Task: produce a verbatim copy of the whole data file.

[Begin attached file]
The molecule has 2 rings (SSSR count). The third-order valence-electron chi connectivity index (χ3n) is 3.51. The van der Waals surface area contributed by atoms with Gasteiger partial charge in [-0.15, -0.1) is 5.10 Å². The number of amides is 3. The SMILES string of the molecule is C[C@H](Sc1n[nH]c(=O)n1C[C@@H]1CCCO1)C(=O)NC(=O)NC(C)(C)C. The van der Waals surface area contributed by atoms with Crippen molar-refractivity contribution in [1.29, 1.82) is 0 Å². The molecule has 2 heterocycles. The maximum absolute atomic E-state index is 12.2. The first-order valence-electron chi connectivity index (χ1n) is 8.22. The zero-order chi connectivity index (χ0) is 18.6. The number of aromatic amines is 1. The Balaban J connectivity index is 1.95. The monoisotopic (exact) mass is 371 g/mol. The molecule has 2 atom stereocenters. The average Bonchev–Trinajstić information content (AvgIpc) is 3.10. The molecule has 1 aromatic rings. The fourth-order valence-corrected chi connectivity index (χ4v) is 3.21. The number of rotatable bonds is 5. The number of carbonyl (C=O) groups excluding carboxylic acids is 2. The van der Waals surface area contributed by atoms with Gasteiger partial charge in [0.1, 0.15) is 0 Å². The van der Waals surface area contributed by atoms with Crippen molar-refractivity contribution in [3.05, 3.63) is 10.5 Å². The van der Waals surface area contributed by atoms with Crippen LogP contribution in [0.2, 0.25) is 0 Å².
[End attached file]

The molecule has 2 rings (SSSR count). The third-order valence-electron chi connectivity index (χ3n) is 3.51. The van der Waals surface area contributed by atoms with Gasteiger partial charge in [-0.15, -0.1) is 5.10 Å². The number of amides is 3. The SMILES string of the molecule is C[C@H](Sc1n[nH]c(=O)n1C[C@@H]1CCCO1)C(=O)NC(=O)NC(C)(C)C. The van der Waals surface area contributed by atoms with Crippen molar-refractivity contribution in [1.29, 1.82) is 0 Å². The molecule has 2 heterocycles. The maximum absolute atomic E-state index is 12.2. The first-order valence-electron chi connectivity index (χ1n) is 8.22. The zero-order chi connectivity index (χ0) is 18.6. The number of aromatic amines is 1. The Balaban J connectivity index is 1.95. The monoisotopic (exact) mass is 371 g/mol. The molecule has 2 atom stereocenters. The average Bonchev–Trinajstić information content (AvgIpc) is 3.10. The molecule has 1 aromatic rings. The fourth-order valence-corrected chi connectivity index (χ4v) is 3.21. The number of rotatable bonds is 5. The number of carbonyl (C=O) groups excluding carboxylic acids is 2. The van der Waals surface area contributed by atoms with Gasteiger partial charge in [0.1, 0.15) is 0 Å². The van der Waals surface area contributed by atoms with Crippen molar-refractivity contribution in [3.05, 3.63) is 10.5 Å². The van der Waals surface area contributed by atoms with Crippen LogP contribution in [0.2, 0.25) is 0 Å².